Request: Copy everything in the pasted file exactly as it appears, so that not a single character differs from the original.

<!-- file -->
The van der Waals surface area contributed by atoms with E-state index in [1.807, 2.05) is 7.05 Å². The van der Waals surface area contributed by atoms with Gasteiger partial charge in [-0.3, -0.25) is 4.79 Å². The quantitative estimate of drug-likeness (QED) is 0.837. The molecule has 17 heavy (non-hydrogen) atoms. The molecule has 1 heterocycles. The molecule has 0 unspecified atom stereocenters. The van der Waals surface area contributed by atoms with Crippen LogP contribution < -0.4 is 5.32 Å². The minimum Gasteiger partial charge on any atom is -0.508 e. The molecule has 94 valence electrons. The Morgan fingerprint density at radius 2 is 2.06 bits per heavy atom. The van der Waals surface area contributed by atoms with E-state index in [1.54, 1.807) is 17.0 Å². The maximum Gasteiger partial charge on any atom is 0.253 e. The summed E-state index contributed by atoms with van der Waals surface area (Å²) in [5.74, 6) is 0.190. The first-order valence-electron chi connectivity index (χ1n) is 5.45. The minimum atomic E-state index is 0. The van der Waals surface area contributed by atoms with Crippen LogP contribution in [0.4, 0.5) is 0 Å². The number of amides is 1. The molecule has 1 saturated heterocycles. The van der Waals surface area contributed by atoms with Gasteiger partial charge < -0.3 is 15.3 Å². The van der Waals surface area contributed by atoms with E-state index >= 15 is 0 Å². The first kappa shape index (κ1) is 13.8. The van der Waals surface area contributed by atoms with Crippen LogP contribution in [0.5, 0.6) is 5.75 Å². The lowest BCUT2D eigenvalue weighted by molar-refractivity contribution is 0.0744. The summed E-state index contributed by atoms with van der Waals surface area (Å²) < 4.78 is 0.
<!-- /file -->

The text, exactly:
The van der Waals surface area contributed by atoms with E-state index in [1.807, 2.05) is 7.05 Å². The van der Waals surface area contributed by atoms with Gasteiger partial charge in [-0.3, -0.25) is 4.79 Å². The quantitative estimate of drug-likeness (QED) is 0.837. The molecule has 17 heavy (non-hydrogen) atoms. The molecule has 1 heterocycles. The molecule has 0 unspecified atom stereocenters. The van der Waals surface area contributed by atoms with Crippen LogP contribution < -0.4 is 5.32 Å². The minimum Gasteiger partial charge on any atom is -0.508 e. The molecule has 94 valence electrons. The Morgan fingerprint density at radius 2 is 2.06 bits per heavy atom. The van der Waals surface area contributed by atoms with E-state index in [1.54, 1.807) is 17.0 Å². The maximum Gasteiger partial charge on any atom is 0.253 e. The summed E-state index contributed by atoms with van der Waals surface area (Å²) in [5.74, 6) is 0.190. The first-order valence-electron chi connectivity index (χ1n) is 5.45. The minimum atomic E-state index is 0. The van der Waals surface area contributed by atoms with Crippen LogP contribution in [0.4, 0.5) is 0 Å². The number of amides is 1. The molecule has 1 saturated heterocycles. The van der Waals surface area contributed by atoms with Gasteiger partial charge < -0.3 is 15.3 Å². The van der Waals surface area contributed by atoms with E-state index >= 15 is 0 Å². The first kappa shape index (κ1) is 13.8. The van der Waals surface area contributed by atoms with Crippen LogP contribution in [0.5, 0.6) is 5.75 Å². The lowest BCUT2D eigenvalue weighted by molar-refractivity contribution is 0.0744. The summed E-state index contributed by atoms with van der Waals surface area (Å²) < 4.78 is 0.